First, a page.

I feel very bad for my Dad, because he’s the one who got it in the neck, and that isn’t fair. My parents asked me several times to tell my Grandad about the gayness, because they found it awkward having either to lie or to feign ignorance if he enquired after my love life or anything like that. I always refused, because I don’t like him, and I didn’t want him to know.

    When I was about 12 or so, I had to sit through my Grandad and my uncle having a conversation where my Grandad described how proud he was “never to have had one in the family”. I knew what he was talking about, and I knew what I was at that age. So at that point I resolved I would never tell him, not because I didn’t want to disappoint him, but because I felt that if that was his attitude then he didn’t deserve to know me. And I stuck to that decision for 18 years even though I knew it was unfair on my parents to make them lie.

    After my Gran died he became quite old and quite frail very quickly, and so I suppose I was just waiting for him to die. It was never worth telling him, because he might not have been with us for very long – that was my thinking. He’s hung on though, for 15 long years, and now it’s all come out anyway.

    I spoke to my Dad after I had spoken to my Mum and I apologised for putting him in that position. My Dad is never cross with me anyway, not ever, so he of course said not to worry about it, bless him.

    I had a little bit of a think about it after I had spoken to them, and in the end I decided the only reasonable thing I could do was ring my Grandad and speak to him. He’d expect it (he expects a lot of things), and I had to divert attention away from my Dad and make clear that him not being told was my decision not Dad’s. It also seemed the only adult thing to do – otherwise what was I going to do? Never speak to him again? Pretend nothing had happened next time I saw him? I had no choice really.

    So I rang him, and to my shame he was very good about it with me. I told him I was ringing to apologise for not having told him sooner (although I’m not actually sorry, but whatever) and that it was because I hadn’t wanted to upset him (also untrue). He said that it was good of me to ring, and that the most important thing for him was that I am happy. That’s obviously a really nice thing for him to say, and is not at all the reaction I had expected from him, and it made me feel that yes I could have told him before and it would probably have been OK. But that’s the hard thing – you never KNOW how someone will react until it’s too late, and then it’s too late to take it back. So I know why I didn’t tell him, even if it now transpires that I probably could have done.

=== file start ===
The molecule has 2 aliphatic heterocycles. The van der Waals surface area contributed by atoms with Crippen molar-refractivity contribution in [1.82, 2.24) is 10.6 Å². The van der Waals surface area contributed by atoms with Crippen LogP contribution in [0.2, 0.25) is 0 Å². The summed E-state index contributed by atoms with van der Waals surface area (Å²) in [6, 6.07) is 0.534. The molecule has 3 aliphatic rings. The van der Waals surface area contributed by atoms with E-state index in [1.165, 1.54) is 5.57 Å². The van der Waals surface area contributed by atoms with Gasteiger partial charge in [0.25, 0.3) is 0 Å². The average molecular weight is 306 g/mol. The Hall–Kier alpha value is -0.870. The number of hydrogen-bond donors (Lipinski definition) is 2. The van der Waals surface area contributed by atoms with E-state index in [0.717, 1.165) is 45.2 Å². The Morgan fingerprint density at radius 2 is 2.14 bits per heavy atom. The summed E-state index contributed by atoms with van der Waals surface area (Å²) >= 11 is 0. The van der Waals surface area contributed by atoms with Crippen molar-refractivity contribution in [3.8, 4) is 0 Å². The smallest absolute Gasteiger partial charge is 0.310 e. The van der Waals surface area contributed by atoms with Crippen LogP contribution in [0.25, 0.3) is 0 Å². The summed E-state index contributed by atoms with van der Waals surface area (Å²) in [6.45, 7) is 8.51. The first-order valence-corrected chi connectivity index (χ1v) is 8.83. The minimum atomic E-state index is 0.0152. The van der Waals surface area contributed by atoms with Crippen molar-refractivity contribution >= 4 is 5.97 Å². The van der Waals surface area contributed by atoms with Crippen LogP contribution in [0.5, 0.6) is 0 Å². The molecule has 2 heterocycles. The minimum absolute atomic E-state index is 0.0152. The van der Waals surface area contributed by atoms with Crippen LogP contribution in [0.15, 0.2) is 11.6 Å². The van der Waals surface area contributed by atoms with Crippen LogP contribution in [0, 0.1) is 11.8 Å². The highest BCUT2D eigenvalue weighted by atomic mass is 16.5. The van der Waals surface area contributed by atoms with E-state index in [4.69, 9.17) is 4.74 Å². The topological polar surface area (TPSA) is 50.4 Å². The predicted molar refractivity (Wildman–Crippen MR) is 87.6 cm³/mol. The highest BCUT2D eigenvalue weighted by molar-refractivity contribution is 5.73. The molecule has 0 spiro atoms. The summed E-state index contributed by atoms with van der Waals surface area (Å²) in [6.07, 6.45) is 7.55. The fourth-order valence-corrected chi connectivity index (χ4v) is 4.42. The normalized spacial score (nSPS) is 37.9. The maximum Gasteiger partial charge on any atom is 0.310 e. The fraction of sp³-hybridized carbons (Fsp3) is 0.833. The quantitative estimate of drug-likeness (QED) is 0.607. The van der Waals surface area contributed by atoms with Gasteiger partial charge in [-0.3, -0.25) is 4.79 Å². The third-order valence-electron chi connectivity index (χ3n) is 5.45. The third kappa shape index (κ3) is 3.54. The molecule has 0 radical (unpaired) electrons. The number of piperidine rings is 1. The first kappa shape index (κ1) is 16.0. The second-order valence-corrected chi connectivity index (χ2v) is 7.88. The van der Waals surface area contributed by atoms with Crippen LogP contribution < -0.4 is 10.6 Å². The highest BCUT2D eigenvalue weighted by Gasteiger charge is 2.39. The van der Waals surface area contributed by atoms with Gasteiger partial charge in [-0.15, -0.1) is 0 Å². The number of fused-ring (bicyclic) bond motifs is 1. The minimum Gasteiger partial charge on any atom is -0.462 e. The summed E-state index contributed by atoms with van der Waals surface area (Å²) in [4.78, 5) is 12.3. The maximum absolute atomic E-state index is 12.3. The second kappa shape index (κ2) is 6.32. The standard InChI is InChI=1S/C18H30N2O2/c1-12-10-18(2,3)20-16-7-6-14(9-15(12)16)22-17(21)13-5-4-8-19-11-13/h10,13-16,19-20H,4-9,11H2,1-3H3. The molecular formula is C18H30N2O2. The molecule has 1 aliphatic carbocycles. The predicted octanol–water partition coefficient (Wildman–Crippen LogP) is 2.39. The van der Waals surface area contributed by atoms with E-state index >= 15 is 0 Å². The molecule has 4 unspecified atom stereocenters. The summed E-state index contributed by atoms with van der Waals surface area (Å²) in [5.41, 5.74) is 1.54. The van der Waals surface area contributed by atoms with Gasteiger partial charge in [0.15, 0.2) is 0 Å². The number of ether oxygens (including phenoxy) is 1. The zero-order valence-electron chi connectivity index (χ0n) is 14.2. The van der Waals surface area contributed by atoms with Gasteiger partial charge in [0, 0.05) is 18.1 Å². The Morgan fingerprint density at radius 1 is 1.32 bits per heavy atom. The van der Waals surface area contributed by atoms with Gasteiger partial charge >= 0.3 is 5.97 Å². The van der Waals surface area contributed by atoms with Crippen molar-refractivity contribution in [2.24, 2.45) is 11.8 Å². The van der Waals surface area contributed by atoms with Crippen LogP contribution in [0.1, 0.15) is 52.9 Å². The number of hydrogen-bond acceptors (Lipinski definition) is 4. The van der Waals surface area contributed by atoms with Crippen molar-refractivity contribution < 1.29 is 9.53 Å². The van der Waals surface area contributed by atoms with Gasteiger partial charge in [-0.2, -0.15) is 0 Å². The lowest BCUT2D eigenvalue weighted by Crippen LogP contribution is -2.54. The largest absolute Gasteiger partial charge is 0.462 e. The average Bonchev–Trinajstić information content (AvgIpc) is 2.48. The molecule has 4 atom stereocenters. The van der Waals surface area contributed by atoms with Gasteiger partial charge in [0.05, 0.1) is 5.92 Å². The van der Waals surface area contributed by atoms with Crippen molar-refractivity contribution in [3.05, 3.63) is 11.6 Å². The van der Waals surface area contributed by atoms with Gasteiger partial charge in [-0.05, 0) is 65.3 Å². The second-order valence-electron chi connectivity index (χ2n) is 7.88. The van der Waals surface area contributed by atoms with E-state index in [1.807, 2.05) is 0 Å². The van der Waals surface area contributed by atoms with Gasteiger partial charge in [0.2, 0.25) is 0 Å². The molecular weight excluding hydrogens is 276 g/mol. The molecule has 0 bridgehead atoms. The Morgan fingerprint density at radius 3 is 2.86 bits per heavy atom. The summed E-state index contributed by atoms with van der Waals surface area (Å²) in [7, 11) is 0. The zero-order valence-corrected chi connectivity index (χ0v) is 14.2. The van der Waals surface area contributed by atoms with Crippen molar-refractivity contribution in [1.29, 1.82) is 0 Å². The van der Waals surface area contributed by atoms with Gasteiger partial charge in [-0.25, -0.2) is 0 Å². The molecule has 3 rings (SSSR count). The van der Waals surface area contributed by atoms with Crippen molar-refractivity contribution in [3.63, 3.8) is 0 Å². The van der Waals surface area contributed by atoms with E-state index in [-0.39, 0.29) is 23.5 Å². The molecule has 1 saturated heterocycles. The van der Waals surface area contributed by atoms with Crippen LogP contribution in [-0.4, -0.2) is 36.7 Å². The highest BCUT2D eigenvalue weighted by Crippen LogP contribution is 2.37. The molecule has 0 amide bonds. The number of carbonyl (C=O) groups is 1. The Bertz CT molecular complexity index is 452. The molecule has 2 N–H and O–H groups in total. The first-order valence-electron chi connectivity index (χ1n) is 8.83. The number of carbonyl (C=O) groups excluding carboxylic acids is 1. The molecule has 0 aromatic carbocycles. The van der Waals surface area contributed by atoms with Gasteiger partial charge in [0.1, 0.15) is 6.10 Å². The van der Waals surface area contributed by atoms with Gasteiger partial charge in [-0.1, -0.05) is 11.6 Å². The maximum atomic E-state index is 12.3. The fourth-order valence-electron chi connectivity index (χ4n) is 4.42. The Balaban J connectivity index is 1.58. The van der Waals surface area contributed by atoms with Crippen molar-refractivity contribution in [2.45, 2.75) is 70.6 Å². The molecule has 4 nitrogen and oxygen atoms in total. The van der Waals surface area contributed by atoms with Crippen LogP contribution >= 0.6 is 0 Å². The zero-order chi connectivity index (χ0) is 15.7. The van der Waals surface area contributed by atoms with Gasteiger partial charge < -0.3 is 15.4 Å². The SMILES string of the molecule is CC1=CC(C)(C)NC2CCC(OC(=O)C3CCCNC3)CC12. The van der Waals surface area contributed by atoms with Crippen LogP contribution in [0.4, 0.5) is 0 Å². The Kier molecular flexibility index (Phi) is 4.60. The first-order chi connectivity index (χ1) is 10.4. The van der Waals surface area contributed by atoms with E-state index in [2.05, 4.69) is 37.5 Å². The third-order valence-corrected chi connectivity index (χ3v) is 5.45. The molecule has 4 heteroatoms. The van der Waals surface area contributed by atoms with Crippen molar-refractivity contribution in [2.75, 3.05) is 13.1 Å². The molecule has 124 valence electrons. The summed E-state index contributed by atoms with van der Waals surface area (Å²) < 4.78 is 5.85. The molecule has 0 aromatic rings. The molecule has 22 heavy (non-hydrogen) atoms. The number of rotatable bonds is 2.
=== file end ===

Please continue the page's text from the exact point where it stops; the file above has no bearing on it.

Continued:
He didn’t seem to want to talk for long, but he often doesn’t on the phone and he’ll just say OK bye and hang up when he’s had enough. Which is what he did more or less, but he was generally very kind to me and not mean at all. I suppose I knew that if he had been horrible to me I could just never have spoken to him again, and that emboldened me to make the phone call, but he wasn’t and it was fine. I hope he’ll now leave off my Dad a bit about it.

    My brother is apparently furious that someone has been so malicious, but personally I really don’t feel that bothered about it now. I hardly see my Grandad, and I never see my cousins. That they know I’m gay now doesn’t affect my life directly. My Grandad seems to be OK about it more or less (aside from not being told), and so in some ways they’ve done me a favour. If I get all irate about it, all I’m doing is letting them win by upsetting me. So no, I don’t really care all that much.

    It may be awkward if and when my Grandad dies and I have to see that side of the family again at the funeral. Part of the reason I didn’t want them to know was that I couldn’t stand the thought of them looking down on me for being gay when really they have nothing, NOTHING they can look down on me about. Their family is a mess, my uncle has run my Grandad’s business into the ground, and my cousins are fuck ups. They really shouldn’t be looking down on me for anything, but they might for this, and I find that prospect annoying. I’m not going to worry about that too much though – my Grandad is apparently immortal, so I’ll only concern myself with seeing them once it happens.

    And even though they may try, they can’t actually make me feel bad about being gay – no more than they can about me being male, or being white. I know what I am, I love what I am, I have a great life and I enjoy myself living it. So they can try to stir up trouble all they want, but in the end they can’t touch me.

  6. A bumpy Christmas, but better than expected

    December 30, 2011 by superlative

    Well I survived Christmas, which is good, and although it had the potential to be a disaster what with Dad being suspended, in the end most of it was better than I expected it to be.

    The first day back, on Friday, was horrible. That was my first day with my parents and they were in full-swing massive stress out mode regarding Dad’s job. As I mentioned briefly in my previous post, he has been suspended for gross misconduct, the details of which I’m not going to go into too much on here. Basically he has been suspended for two things, one of which he did but which is fairly minor, and one of which he claims he didn’t do, but his story is a bit woolly and Mum doesn’t believe him. He should be in his disciplinary meeting right now actually, and we don’t know if he’ll get a warning or get the sack or what.